Have you ever wondered why different countries use different electrical voltages and plugs?
North America was highly advanced in electrical science in the 1880s and became electrified faster than other continents. In fact, the world’s first modern power transmission grids were built in Manhattan, New York and Menlo Park, Jew Jersey. The technology of the time, particularly for Thomas Edison’s incandescent light bulb, was developed to work with a power grid system designed for 110 volts (this voltage increased to 115V in the 1930s, and then to 120V in the late 60s). As technology improved, higher voltage grid systems were chosen for their efficiency and adopted in other parts of the world.
Today, the majority of the world’s population connected to the electrical grid uses between 220 and 240 volts, but the North American system remains at 120V. There were debates in the 1950s on changing the North American grid system to 230V, but this was never implemented due to the cost and difficulty.
Voltages and Frequencies (Hz) Worldwide
Electrical Safety and International Travel
As COVID-19 restrictions have been lifted, many of us have started to plan for international travel. Here at the Electrical Museum, we want to remind all travelers to be safe when using international outlets.
Be mindful that international outlets may use:
1) Different plugs.
2) Different voltages/frequencies (Hz)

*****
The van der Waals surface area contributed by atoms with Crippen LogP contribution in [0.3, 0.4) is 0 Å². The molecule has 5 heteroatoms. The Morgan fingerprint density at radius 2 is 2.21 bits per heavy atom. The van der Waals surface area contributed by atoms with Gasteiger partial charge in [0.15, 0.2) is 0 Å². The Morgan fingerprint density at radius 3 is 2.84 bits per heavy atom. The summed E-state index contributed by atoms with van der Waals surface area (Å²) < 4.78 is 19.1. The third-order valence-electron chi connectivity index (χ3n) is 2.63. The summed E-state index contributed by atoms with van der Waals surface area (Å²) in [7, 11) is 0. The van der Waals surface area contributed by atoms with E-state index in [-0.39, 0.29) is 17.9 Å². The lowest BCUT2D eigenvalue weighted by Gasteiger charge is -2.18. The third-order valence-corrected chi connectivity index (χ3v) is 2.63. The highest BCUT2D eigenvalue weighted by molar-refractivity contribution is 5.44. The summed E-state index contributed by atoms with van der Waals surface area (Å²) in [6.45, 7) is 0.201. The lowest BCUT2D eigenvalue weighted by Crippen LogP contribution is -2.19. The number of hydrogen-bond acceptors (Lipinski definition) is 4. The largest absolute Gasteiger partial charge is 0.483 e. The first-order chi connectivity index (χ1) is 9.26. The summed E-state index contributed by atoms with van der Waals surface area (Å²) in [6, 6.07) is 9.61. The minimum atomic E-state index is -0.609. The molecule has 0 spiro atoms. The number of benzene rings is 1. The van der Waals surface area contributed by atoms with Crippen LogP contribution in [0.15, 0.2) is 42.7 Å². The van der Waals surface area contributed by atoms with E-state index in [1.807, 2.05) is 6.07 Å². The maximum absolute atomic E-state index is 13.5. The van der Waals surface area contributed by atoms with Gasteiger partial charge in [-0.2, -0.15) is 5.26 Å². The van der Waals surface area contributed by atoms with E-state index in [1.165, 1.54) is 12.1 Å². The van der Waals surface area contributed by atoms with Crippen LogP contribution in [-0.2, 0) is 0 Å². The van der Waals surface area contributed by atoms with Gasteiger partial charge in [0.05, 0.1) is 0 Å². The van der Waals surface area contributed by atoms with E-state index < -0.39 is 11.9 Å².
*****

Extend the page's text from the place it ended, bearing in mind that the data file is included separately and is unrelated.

You may require a travel adaptor to allow your plugs to fit into international outlets. For your safety, never force the incorrect plug into an outlet.
It’s dangerous if you plug an electrical device in, like a hair dryer, that doesn’t run on the same voltage. Much of our technology nowadays allows for electronics to be used with a range of voltages, but it’s still important to check your electrical devices before you travel. If you’re device does not run on the voltage at your destination, you may require a portable transformer.
Here is an example of what happens when you use appliances with the wrong voltage in another country. This blender was rated for 120 volts and used in a country with 240 volts.
Wrong Voltage, Wrong Country
Find this temporary display about The History of International Voltages on the lower level of our museum. Try out our International Outlet Challenge and see if you can match the plug to the right outlet!